\item He actually left his hometown and so would be more fit.
\item All that time in America rubbed off.
\item Dialogues are more indicative of a fighting spirit than critiques.

(Go ahead and paste that into the content area of your document if you want to see what it looks like.)

For a footnote, type \footnote{} wherever you want the superscript. Put the text of the footnote in the brackets.

For a hyphen, type -. For an en-dash, type –. For an em-dash, type —. (One hyphen, two hyphens, and three hyphens, respectively.)


Open up the project pane if it’s not already open. Click Files, then Blank File. Name it sample.bib. Now in your document, above the title stuff, add a line with \usepackage[notes,backend=biber]{biblatex-chicago} and then another line with \bibliography{sample}.

In the project pane, click on sample.bib so you can edit it. Any time you want to add a source, put it in here. To add a source, first type @book if it’s a book or @article if it’s an article. Then a {. Then give the source a name. Then add a comma and a line break. Then you want lines with the content of the reference. An example illustrates this more clearly than I could in the abstract:

Address = {New York},
Author = {Immanuel Kant},
Translator = {Norman Kemp Smith},
Publisher = {St. Martin’s Press},
Title = {Critique of Pure Reason},
Year = {1933}}

This page in section 4.1 has a handy list of entry types (instead of book or article) and what kinds of things you can put under each entry. If you get an error, you probably forgot a comma at the end of a line. If you have multiple authors, put and between each author’s name. If an author’s last name has a space in it, add brackets around the name. E.g. “Author = {Christian {von Wolfius}}”.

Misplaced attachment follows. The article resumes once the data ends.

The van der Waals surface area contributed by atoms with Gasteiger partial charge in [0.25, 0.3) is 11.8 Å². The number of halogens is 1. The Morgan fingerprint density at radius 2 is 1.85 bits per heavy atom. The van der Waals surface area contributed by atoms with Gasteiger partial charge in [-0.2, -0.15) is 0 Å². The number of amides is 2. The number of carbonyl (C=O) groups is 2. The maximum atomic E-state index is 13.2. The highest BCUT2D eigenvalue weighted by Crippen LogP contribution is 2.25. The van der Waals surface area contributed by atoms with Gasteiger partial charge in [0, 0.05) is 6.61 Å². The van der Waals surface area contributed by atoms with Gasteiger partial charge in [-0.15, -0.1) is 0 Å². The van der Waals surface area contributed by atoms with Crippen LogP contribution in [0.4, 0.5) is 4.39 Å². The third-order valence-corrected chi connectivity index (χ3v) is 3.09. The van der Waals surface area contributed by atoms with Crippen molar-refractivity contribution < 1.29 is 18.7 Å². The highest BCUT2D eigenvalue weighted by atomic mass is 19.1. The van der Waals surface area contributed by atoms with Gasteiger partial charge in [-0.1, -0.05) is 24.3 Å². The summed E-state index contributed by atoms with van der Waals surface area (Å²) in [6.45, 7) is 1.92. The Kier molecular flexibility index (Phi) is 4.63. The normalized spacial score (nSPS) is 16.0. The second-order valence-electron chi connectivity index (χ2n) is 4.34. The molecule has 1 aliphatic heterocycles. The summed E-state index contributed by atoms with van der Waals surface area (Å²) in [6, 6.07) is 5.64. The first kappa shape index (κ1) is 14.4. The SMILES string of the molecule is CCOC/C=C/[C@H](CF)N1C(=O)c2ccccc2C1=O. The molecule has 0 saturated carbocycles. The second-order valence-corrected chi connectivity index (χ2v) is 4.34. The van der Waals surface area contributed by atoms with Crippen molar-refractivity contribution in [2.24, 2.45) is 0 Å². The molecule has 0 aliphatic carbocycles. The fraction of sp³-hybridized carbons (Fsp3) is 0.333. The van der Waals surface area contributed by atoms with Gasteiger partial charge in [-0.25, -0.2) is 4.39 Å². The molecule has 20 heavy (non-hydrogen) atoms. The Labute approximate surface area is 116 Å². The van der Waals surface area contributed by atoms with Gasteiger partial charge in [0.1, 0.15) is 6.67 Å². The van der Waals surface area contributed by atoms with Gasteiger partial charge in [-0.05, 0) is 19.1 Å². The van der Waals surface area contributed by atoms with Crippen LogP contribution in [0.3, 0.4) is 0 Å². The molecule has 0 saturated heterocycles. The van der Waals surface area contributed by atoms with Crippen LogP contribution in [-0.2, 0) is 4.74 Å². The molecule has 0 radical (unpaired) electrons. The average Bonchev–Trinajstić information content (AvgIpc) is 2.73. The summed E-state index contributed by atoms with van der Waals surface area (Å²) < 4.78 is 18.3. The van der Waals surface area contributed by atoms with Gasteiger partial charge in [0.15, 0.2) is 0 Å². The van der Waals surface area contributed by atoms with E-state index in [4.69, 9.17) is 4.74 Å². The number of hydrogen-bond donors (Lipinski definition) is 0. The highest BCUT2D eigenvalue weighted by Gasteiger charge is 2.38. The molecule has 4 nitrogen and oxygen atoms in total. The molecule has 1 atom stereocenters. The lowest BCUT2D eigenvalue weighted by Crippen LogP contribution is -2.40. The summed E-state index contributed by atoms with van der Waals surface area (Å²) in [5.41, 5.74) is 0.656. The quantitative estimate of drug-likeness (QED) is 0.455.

Now use the project pane to return to main.tex. At the line above \end{document} (at the end of the document) type \printbibliography.

In the body of your text, if you want to cite something, just type \autocite{} with the name you gave your source in the brackets. So if I wanted to cite the first Critique with the previous example in the sample.bib file, then I just type \autocite{COPR}. If I wanted to cite page 42, I would type \autocite[42]{COPR} (note the square brackets around 42).

Margins, font, spacing, and generating the PDF

If you want to make the font size 12pt, then change the first line from \documentclass{article} to \documentclass[12pt]{article}. You can change the 12 to other numbers, too.

If you want single-inch margins, add a line after the first line. Input \usepackage[margin=1in]{geometry}. You can change 1in to other sizes.

If you want double spacing, add another line to say \usepackage{setspace}. Then type \doublespacing anytime after \begin{document} to switch to double spacing. And \singlespacing to switch to single spacing.

When you are done, click the PDF button at the top of the page.

Further Resources

LaTeX is popular, so asking a search engine your question will often give you what you want. TeX Stack Exchange has a wealth of information. You can also ask questions there.

For logic, I have written a similar post for doing that.

Comment section is open. I welcome any suggestions for the guide, or questions anyone has. I plan on writing more quick guides for things that are useful after this but not essential to getting started, and there will be pingbacks in the comments here.